A non-robust migration that fails after partially applying may fail again when retried.
You may have a migration with two steps:
- add new column named
- create index
Since step 2 is concurrent, we cannot run this migration in a transaction.
Without a transaction, step 1 can succeed while step 2 fails. This would leave
us with the new
billing_email column, but without the index from step 2.
When we rerun our migration, the migration will fail at step 1, since the field
billing_email field already exists.
With this change, we can run our migration multiple times without erroring.
To appease this rule you can use guards like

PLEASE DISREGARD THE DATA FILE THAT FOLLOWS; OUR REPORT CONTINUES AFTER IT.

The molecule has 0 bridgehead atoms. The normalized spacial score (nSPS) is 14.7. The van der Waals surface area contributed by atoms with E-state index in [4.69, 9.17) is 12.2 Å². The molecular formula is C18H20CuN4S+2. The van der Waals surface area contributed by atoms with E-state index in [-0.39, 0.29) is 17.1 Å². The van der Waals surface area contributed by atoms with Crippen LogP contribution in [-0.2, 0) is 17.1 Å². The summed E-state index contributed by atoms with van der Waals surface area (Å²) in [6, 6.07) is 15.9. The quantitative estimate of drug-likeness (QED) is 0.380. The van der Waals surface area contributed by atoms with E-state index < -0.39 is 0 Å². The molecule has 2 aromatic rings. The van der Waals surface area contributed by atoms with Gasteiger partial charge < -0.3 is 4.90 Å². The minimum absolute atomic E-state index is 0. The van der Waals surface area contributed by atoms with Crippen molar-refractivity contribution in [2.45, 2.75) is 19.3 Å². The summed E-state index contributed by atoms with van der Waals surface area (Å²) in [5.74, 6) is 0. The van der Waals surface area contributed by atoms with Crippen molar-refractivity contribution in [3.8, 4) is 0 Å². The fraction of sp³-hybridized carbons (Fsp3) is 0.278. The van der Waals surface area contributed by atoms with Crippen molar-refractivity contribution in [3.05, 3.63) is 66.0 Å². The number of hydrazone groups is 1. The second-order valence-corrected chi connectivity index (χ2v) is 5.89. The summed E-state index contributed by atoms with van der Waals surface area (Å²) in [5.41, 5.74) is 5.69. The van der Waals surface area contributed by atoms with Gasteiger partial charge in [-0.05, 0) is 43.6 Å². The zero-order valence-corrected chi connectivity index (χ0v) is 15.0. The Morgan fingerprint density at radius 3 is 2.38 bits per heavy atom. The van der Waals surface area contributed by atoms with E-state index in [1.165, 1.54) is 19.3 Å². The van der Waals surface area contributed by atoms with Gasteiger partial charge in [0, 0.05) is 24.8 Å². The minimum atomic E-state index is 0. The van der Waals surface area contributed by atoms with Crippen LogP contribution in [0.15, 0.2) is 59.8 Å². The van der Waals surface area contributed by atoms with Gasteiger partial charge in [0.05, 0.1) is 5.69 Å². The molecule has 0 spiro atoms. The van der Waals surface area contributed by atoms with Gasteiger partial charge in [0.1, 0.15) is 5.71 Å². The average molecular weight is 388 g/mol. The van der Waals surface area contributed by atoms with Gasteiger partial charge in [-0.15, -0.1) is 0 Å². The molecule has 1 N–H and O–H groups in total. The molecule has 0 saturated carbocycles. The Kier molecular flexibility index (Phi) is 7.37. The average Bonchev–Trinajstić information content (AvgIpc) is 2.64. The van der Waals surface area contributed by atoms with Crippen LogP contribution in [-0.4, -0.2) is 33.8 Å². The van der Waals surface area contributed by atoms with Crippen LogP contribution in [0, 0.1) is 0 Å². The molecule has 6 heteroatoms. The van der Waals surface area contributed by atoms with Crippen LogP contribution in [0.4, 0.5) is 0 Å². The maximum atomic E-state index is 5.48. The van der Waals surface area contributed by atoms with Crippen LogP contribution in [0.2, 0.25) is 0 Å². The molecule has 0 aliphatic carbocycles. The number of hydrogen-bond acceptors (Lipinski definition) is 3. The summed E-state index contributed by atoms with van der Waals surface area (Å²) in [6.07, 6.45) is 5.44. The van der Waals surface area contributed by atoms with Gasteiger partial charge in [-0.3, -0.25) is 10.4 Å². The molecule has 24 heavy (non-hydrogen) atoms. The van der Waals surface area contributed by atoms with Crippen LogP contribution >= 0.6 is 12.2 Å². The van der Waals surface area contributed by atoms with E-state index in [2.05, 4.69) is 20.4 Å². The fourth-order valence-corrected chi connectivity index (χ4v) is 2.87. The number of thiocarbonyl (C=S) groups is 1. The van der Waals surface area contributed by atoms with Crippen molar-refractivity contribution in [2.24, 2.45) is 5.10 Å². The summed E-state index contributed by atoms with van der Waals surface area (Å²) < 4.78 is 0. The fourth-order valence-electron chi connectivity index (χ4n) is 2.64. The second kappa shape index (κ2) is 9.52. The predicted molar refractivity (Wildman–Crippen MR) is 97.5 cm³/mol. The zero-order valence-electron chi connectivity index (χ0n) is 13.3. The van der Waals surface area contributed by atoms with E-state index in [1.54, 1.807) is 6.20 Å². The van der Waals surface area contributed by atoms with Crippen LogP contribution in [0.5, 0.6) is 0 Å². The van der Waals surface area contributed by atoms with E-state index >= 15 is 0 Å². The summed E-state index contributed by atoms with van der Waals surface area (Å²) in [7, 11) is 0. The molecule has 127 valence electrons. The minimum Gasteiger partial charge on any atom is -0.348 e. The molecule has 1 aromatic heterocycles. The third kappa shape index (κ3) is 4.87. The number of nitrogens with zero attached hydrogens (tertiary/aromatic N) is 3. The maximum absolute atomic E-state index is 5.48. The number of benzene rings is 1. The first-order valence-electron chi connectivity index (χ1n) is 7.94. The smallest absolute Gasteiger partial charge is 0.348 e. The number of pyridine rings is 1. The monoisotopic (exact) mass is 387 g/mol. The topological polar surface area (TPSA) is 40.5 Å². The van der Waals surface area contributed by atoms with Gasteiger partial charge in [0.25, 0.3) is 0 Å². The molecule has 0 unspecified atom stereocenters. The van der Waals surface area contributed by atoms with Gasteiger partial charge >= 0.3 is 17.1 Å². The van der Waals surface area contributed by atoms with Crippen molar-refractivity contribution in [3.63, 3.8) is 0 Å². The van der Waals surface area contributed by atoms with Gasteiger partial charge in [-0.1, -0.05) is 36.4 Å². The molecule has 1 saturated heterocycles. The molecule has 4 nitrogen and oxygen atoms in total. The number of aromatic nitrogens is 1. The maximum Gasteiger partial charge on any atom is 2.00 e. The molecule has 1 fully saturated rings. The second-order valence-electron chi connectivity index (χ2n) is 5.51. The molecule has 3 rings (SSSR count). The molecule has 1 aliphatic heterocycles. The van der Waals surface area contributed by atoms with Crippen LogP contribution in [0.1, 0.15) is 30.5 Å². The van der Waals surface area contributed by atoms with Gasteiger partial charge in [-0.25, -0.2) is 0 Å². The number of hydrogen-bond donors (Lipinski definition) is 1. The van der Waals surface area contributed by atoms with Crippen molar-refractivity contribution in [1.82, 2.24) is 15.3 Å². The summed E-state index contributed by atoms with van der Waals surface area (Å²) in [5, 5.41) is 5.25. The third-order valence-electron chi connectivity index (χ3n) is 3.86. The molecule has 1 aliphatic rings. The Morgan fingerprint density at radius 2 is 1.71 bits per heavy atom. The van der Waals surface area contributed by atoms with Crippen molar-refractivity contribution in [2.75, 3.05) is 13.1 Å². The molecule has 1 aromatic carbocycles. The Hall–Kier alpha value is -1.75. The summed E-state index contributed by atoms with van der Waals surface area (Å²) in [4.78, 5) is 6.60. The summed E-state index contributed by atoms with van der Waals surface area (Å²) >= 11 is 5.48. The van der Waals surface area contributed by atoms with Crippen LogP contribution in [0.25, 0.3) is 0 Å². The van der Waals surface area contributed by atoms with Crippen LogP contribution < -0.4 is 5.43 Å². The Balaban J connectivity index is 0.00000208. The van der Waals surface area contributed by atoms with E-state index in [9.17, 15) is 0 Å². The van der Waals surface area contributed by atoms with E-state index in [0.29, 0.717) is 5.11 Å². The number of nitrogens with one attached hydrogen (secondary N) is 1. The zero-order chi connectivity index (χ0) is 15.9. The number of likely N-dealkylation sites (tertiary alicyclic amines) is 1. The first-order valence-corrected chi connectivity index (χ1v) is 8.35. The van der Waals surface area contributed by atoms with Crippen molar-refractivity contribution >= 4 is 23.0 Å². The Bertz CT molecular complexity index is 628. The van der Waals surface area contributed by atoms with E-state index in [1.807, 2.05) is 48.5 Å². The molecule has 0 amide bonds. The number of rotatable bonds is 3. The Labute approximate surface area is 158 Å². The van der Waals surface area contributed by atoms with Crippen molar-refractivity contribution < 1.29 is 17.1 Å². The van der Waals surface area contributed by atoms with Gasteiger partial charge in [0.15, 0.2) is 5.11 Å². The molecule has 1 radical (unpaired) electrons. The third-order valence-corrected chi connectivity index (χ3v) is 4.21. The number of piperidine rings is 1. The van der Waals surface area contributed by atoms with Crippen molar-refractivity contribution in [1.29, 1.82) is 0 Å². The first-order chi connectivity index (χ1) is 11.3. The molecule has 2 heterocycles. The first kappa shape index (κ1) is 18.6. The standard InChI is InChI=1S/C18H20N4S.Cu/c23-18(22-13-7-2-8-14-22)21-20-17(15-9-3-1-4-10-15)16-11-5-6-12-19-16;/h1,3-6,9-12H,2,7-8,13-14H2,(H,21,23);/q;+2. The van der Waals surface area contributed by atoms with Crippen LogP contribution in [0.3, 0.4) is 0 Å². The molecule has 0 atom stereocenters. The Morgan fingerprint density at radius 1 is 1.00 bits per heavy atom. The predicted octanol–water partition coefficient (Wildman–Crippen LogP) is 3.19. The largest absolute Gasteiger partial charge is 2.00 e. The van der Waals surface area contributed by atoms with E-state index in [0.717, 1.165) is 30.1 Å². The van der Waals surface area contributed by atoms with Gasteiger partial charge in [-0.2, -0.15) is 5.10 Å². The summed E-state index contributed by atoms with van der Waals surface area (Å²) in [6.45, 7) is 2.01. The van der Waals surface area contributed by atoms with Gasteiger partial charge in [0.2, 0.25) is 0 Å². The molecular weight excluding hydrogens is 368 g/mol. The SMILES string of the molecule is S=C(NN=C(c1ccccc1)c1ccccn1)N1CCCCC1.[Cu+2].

IF NOT EXISTS or wrap all your
statements in a transaction.
CREATE INDEX CONCURRENTLY failing will leave behind
INVALID index objects
that still occupy their respective names. This means that if a name is not
specified, a failing migration being run multiple times will create multiple
duplicate indexes with consecutive names, all of which are
If you provide a name and
IF NOT EXISTS, the second run will falsely succeed
because the index exists, even though it is invalid. This is another footgun,
albeit a checkable (see the
pg_index catalog) one.